The Klunk family thought they found the perfect home in Dillsburg – even though there were large transmission lines running behind the property.

“They were an eyesore in a way, but we didn’t really think anything of it. There is a house built here, it must be safe,” Tyler Klunk said.

When spring came around and their kids started playing in the backyard, something didn’t seem right.

“It seemed like the grass was sharp, but what was actually happening is you were getting shocked by the grass,” Klunk said.

The ABC27 Investigators contacted an electrician who suggested using a non-contact voltage tester to see if it would get a reading in the yard. The device will start beeping when it detects 50-1,000 volts AC power.

While holding the device, it started beeping just a few feet from the back of the Klunk’s deck, which is more than 75 feet from the power lines, leaving half of their backyard potentially affected by the stray voltage.

A First Energy spokesman said stray voltage is common near large transmission lines and does not pose a health risk. It can vary depending on the weather.

“Nobody told us,” Tyler said, “not our home inspector, not the people doing the appraisal, our realtors weren’t concerned about it, the previous owner didn’t mention it.”

The seller’s disclosure form used during the sale of the home doesn’t specifically ask about electromagnetic fields. It does ask if the owner was aware of any environmental concerns that may impact the property. The previous owner answered no.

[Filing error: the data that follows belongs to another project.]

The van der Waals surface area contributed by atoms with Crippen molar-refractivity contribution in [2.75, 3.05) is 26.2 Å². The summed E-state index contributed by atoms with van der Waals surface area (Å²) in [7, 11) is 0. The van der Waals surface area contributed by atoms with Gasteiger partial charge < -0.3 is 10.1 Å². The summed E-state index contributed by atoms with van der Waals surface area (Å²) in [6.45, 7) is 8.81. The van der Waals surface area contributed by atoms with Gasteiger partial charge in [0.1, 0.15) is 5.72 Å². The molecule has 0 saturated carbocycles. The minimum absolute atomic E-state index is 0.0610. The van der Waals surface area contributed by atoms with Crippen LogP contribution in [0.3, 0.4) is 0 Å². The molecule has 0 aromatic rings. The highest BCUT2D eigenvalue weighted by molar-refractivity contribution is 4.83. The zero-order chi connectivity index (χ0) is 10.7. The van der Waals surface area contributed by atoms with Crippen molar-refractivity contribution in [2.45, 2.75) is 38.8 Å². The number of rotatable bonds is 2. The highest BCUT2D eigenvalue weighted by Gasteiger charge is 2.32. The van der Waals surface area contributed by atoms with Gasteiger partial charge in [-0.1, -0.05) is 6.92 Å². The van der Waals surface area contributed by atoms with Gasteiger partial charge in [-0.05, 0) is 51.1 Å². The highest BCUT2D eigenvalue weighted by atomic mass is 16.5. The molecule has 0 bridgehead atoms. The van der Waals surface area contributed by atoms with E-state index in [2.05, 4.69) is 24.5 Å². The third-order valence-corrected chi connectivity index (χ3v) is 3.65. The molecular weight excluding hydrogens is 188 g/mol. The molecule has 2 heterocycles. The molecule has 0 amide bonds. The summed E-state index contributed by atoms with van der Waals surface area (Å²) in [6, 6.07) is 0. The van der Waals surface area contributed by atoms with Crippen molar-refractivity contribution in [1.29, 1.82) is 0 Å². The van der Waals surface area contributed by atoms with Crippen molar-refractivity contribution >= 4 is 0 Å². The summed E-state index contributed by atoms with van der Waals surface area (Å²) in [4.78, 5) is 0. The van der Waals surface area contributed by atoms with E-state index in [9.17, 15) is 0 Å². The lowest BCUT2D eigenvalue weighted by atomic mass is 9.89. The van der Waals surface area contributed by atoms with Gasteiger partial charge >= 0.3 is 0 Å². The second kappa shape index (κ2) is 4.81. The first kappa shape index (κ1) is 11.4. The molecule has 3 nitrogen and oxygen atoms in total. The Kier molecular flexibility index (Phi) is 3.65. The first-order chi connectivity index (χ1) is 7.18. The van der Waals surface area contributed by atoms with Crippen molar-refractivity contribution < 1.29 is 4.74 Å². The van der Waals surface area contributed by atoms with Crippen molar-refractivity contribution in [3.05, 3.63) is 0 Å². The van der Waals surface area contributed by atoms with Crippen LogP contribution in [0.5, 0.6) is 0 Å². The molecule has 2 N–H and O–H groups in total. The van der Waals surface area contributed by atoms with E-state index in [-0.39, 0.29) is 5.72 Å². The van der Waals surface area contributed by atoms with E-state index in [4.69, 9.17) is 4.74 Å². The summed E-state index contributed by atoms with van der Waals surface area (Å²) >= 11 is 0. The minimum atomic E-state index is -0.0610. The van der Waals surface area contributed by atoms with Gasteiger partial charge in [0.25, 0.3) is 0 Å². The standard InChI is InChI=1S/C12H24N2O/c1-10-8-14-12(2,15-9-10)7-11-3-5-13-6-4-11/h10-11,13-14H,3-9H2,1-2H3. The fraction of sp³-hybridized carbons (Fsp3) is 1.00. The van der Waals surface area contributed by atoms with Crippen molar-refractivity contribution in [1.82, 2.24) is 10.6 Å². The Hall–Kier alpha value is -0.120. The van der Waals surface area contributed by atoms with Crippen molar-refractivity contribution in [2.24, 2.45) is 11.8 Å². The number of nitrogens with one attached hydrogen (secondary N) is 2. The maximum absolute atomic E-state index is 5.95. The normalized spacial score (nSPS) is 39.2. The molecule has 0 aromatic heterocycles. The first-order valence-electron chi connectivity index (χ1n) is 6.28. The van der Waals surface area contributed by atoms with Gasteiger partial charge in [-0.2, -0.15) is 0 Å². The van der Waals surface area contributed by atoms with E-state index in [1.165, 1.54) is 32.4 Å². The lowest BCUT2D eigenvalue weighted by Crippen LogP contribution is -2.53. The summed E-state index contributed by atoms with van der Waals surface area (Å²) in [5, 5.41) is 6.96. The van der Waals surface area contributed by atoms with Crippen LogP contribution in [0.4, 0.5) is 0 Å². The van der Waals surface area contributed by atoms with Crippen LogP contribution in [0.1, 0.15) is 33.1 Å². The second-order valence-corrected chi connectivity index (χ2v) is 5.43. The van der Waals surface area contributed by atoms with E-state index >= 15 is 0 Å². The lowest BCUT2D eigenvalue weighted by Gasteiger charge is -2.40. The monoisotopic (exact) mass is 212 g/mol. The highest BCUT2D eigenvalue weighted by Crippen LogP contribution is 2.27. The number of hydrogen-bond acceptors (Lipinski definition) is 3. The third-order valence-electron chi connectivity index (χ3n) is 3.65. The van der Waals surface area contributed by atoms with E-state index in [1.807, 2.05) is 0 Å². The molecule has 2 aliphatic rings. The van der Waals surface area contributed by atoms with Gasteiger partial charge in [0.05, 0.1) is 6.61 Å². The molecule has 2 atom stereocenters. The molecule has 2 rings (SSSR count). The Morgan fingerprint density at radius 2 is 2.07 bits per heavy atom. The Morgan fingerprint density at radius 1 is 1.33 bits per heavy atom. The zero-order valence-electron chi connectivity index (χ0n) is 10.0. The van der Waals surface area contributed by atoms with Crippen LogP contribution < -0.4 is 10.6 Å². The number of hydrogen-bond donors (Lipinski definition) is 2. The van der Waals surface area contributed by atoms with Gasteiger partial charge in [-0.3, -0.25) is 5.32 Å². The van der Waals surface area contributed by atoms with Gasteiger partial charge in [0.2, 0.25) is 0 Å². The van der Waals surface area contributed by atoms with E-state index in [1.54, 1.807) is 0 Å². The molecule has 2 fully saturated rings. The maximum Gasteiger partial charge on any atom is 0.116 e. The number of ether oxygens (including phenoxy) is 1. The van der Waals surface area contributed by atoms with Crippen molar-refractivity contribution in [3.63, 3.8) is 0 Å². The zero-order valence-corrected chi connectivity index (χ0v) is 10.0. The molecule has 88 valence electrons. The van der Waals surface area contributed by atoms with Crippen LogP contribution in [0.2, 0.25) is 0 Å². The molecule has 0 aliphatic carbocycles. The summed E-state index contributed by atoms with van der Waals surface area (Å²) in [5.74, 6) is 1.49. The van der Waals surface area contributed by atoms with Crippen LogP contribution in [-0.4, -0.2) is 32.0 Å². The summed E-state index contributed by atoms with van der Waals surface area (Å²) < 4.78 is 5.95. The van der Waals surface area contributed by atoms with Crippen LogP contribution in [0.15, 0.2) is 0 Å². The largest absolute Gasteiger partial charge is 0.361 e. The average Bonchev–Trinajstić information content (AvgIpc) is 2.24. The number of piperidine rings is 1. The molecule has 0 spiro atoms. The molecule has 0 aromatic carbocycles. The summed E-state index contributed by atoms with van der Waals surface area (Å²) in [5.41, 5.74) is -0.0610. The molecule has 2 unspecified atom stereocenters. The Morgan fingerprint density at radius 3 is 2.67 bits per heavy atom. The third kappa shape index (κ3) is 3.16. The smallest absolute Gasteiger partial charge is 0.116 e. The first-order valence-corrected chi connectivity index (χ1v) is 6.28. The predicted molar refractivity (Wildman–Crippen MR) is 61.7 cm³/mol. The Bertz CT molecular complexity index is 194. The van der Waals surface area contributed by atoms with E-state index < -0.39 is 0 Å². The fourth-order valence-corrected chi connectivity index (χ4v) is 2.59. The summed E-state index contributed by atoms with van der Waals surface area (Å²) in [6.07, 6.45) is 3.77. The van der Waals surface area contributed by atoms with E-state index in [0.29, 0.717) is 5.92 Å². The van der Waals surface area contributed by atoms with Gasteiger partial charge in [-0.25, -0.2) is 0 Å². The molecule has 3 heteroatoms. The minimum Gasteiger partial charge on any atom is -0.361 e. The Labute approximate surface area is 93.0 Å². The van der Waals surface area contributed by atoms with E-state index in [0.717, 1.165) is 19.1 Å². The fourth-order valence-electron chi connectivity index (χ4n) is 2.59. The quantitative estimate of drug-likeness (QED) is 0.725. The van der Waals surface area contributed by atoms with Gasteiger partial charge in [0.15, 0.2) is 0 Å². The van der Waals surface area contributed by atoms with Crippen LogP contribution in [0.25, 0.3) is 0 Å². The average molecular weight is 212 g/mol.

“Now we have a property that we paid X-amount of dollars for that, if we ever wanted to sell, I can’t un-know what I know now about this electromagnetic field,” Tyler said. “I wouldn’t feel comfortable passing it along to the next person without sharing that information.”

The ABC27 Investigators reached out to the Pennsylvania Association of Realtors to find out what is required to be disclosed by state law.

“Pennsylvania has had a seller disclosure law since 1996,” said Hank Lerner, director of law and policy for the Pennsylvania Association of Realtors.

By law, certain questions have to be on a seller’s disclosure form. Electromagnetic fields is not included, but the law does require a seller to disclose material defects.

“A material defect is something that might have a substantial impact on the health or safety of the inhabitants or the value of the property,” Lerner said. “It is really hard to know sometimes if the seller knew something and didn’t disclose or if it was simply something they weren’t aware of at the time.”

The Klunk family tried mediation, which was required by their seller’s agreement. The Realtors Association of York and Adams Counties sent them a letter saying the case was “beyond their scope of expertise”.

“I wouldn’t have paid what I paid for the house if I had known the condition existed,” Klunk said  “That being said, I probably wouldn’t have bought it at all. That would have been a deal breaker for me.”

Here are three things you should know:

  • While the state has a standard seller’s disclosure form, the law allows you to add other questions. The Pennsylvania Association of Realtors suggests asking if the previous owner ever filed a claim with their insurance company, which could bring different issues to light.
  • Always get a home inspection and ask if they look for environmental issues. It may not be included in all inspections.
  • There is a two-year statute of limitations, so if you find a problem with your home or property after you move in, reach out to your realtor right away.

Online Resources:

Pennsylvania Association of Realtors

State Real Estate Commission/Seller Disclosure Statute